Saturday, February 24, 2024
Archived Post

Apple wants to remove your skeleton (well, from a scanned 3D profile)

Yesterday, I reported that Apple had filed for a second patent for a “scanning depth engine” that generates 3D profiles. The tech giant has also been granted a patent (number 9,898,651) for “upper body skeleton extraction from depth maps,” which would facilitate gesture controls on a Mac or an Apple TV.

A “depth map” refers to a representation of a scene as a two-dimensional matrix of pixels. They can be processed in order to segment and identify objects in the scene. Identification of humanoid forms (meaning 3D shapes whose structure resembles that of a human being) in a depth map, and changes in these forms from scene to scene, can be used as a means for controlling computer applications. 

An example would be a computer-implemented method in which a depth map is segmented so as to find a contour of a humanoid body. The contour is processed in order to identify a torso and one or more limbs of the body. An input is generated to control an app running on a computer by analyzing a disposition of at least one of the identified limbs in the depth map.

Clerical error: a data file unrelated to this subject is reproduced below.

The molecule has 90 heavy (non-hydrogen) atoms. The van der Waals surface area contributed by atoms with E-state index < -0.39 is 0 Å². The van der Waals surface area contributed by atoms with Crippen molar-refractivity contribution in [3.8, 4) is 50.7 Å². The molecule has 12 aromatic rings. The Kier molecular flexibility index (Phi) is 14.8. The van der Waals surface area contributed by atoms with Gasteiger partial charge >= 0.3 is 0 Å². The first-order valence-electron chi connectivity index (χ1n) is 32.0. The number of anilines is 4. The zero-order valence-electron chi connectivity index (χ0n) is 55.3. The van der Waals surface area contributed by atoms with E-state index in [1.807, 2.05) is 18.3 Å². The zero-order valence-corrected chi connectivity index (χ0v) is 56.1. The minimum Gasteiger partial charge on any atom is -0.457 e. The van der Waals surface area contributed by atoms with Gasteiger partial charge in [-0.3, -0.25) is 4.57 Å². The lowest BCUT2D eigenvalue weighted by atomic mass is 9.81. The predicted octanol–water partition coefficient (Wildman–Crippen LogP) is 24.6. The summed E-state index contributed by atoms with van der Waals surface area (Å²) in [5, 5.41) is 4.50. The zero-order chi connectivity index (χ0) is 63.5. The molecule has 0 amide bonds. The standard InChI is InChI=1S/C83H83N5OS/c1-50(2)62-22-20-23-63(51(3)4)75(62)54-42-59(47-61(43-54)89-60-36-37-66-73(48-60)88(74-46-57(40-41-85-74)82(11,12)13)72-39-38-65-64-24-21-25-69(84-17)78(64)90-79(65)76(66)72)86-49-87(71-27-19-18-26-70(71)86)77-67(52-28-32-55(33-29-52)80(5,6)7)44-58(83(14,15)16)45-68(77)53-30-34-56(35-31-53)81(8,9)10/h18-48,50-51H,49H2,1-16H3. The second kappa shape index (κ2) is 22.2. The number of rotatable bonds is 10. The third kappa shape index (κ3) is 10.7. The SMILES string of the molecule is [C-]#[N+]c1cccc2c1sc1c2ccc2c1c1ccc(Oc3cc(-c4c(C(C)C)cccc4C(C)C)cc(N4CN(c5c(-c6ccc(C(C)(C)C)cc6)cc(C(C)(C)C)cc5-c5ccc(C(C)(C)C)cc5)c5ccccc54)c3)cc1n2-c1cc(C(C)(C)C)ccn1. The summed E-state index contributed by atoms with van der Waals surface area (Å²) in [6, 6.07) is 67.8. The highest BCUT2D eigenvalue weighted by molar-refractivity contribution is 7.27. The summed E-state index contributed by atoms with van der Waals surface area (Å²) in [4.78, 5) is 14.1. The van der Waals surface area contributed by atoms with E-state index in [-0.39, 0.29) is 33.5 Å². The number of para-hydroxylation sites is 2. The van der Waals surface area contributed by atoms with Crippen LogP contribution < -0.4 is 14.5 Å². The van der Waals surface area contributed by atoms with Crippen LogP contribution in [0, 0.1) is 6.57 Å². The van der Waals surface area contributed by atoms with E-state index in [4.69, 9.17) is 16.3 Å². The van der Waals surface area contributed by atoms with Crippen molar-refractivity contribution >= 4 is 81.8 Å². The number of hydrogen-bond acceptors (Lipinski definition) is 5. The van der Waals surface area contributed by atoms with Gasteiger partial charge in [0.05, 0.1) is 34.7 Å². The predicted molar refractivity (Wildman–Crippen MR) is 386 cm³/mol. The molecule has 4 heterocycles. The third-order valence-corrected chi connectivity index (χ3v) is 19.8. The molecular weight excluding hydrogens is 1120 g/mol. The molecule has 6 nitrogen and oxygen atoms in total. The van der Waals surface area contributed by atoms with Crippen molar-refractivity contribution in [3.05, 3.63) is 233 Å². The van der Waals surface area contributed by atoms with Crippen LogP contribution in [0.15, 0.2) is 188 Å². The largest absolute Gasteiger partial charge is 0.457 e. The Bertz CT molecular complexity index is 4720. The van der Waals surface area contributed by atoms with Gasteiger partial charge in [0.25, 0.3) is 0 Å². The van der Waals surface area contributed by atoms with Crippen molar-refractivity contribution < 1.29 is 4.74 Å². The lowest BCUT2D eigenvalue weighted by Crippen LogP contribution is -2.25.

Here’s Apple’s summary of the invention: “A method for processing data includes receiving a depth map of a scene containing at least an upper body of a humanoid form. The depth map is processed so as to identify a head and at least one arm of the humanoid form in the depth map. Based on the identified head and at least one arm, and without reference to a lower body of the humanoid form, an upper-body pose, including at least three-dimensional (3D) coordinates of shoulder joints of the humanoid form, is extracted from the depth map.”

Of course, Apple files for — and is granted — lots of patents by the U.S. Patent & Trademark Office. Many are for inventions that never see the light of day. However, you never can tell which ones will materialize in a real product.

Dennis Sellers
the authorDennis Sellers
Dennis Sellers is the editor/publisher of Apple World Today. He’s been an “Apple journalist” since 1995 (starting with the first big Apple news site, MacCentral). He loves to read, run, play sports, and watch movies.